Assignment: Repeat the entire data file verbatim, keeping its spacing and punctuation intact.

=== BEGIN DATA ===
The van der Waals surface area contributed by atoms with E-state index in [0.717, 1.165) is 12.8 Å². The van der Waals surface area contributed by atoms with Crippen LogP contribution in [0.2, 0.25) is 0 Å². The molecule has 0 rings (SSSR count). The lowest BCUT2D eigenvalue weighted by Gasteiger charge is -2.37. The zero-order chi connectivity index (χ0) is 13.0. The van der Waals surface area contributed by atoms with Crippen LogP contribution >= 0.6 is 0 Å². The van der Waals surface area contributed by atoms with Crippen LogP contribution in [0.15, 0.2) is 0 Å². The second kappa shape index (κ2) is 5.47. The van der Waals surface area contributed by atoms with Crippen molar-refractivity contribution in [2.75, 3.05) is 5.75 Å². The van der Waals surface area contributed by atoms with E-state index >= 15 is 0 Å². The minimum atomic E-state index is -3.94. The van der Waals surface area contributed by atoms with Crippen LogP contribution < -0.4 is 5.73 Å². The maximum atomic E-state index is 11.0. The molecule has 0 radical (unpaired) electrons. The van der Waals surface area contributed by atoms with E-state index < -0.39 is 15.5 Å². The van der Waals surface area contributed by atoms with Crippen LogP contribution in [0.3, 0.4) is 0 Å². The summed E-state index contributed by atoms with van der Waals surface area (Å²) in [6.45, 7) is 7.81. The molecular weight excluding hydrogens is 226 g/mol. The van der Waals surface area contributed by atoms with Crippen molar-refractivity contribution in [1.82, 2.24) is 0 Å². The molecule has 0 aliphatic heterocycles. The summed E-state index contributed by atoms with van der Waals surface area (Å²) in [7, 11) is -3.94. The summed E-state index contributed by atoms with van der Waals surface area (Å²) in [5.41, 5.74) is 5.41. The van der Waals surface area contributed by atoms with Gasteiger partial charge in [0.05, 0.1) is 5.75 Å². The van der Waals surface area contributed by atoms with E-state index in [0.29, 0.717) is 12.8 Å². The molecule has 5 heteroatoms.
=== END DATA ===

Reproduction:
The van der Waals surface area contributed by atoms with E-state index in [0.717, 1.165) is 12.8 Å². The van der Waals surface area contributed by atoms with Crippen LogP contribution in [0.2, 0.25) is 0 Å². The molecule has 0 rings (SSSR count). The lowest BCUT2D eigenvalue weighted by Gasteiger charge is -2.37. The zero-order chi connectivity index (χ0) is 13.0. The van der Waals surface area contributed by atoms with Crippen LogP contribution >= 0.6 is 0 Å². The van der Waals surface area contributed by atoms with Crippen LogP contribution in [0.15, 0.2) is 0 Å². The second kappa shape index (κ2) is 5.47. The van der Waals surface area contributed by atoms with Crippen molar-refractivity contribution in [2.75, 3.05) is 5.75 Å². The van der Waals surface area contributed by atoms with E-state index >= 15 is 0 Å². The minimum atomic E-state index is -3.94. The van der Waals surface area contributed by atoms with Crippen LogP contribution < -0.4 is 5.73 Å². The maximum atomic E-state index is 11.0. The molecule has 0 radical (unpaired) electrons. The van der Waals surface area contributed by atoms with E-state index < -0.39 is 15.5 Å². The van der Waals surface area contributed by atoms with Crippen LogP contribution in [0.3, 0.4) is 0 Å². The summed E-state index contributed by atoms with van der Waals surface area (Å²) in [6.45, 7) is 7.81. The molecular weight excluding hydrogens is 226 g/mol. The van der Waals surface area contributed by atoms with Crippen molar-refractivity contribution in [1.82, 2.24) is 0 Å². The molecule has 0 aliphatic heterocycles. The summed E-state index contributed by atoms with van der Waals surface area (Å²) in [7, 11) is -3.94. The summed E-state index contributed by atoms with van der Waals surface area (Å²) in [5.41, 5.74) is 5.41. The van der Waals surface area contributed by atoms with Gasteiger partial charge in [0.05, 0.1) is 5.75 Å². The van der Waals surface area contributed by atoms with E-state index in [0.29, 0.717) is 12.8 Å². The molecule has 5 heteroatoms.